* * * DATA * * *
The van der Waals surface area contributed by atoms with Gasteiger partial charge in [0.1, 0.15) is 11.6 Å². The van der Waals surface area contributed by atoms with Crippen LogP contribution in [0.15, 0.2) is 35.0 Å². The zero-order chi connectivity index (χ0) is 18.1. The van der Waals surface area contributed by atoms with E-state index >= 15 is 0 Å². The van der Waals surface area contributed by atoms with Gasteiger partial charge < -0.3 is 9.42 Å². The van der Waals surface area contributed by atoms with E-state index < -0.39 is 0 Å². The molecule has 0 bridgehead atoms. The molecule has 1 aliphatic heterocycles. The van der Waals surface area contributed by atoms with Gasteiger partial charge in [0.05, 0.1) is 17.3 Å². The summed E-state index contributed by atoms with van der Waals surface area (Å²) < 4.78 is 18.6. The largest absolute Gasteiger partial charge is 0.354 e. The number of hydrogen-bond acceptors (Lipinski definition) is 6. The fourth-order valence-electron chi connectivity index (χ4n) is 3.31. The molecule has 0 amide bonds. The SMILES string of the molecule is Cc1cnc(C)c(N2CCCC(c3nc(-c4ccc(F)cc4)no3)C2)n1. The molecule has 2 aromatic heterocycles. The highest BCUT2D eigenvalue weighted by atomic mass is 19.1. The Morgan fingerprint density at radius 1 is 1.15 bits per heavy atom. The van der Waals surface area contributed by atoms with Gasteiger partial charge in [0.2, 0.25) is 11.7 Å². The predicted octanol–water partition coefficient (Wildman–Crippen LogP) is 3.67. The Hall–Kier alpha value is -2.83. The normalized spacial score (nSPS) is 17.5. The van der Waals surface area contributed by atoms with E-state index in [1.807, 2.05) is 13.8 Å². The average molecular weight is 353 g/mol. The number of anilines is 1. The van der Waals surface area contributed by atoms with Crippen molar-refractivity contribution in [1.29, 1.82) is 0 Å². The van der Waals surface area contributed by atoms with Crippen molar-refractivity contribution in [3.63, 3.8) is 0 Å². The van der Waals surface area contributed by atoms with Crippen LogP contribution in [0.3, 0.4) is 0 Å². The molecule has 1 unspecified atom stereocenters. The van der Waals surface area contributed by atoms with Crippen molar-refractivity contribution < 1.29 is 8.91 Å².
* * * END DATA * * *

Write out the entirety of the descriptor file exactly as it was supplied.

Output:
The van der Waals surface area contributed by atoms with Gasteiger partial charge in [0.1, 0.15) is 11.6 Å². The van der Waals surface area contributed by atoms with Crippen LogP contribution in [0.15, 0.2) is 35.0 Å². The zero-order chi connectivity index (χ0) is 18.1. The van der Waals surface area contributed by atoms with E-state index >= 15 is 0 Å². The van der Waals surface area contributed by atoms with Gasteiger partial charge < -0.3 is 9.42 Å². The van der Waals surface area contributed by atoms with E-state index < -0.39 is 0 Å². The molecule has 0 bridgehead atoms. The molecule has 1 aliphatic heterocycles. The van der Waals surface area contributed by atoms with Gasteiger partial charge in [0.05, 0.1) is 17.3 Å². The summed E-state index contributed by atoms with van der Waals surface area (Å²) < 4.78 is 18.6. The largest absolute Gasteiger partial charge is 0.354 e. The number of hydrogen-bond acceptors (Lipinski definition) is 6. The fourth-order valence-electron chi connectivity index (χ4n) is 3.31. The molecule has 0 amide bonds. The SMILES string of the molecule is Cc1cnc(C)c(N2CCCC(c3nc(-c4ccc(F)cc4)no3)C2)n1. The molecule has 2 aromatic heterocycles. The highest BCUT2D eigenvalue weighted by atomic mass is 19.1. The Morgan fingerprint density at radius 1 is 1.15 bits per heavy atom. The van der Waals surface area contributed by atoms with Gasteiger partial charge in [0.2, 0.25) is 11.7 Å². The predicted octanol–water partition coefficient (Wildman–Crippen LogP) is 3.67. The Hall–Kier alpha value is -2.83. The normalized spacial score (nSPS) is 17.5. The van der Waals surface area contributed by atoms with E-state index in [1.807, 2.05) is 13.8 Å². The average molecular weight is 353 g/mol. The number of anilines is 1. The van der Waals surface area contributed by atoms with Crippen molar-refractivity contribution in [1.29, 1.82) is 0 Å². The van der Waals surface area contributed by atoms with Crippen molar-refractivity contribution in [3.63, 3.8) is 0 Å². The van der Waals surface area contributed by atoms with Crippen LogP contribution in [0.3, 0.4) is 0 Å². The molecule has 1 unspecified atom stereocenters. The van der Waals surface area contributed by atoms with Crippen molar-refractivity contribution < 1.29 is 8.91 Å².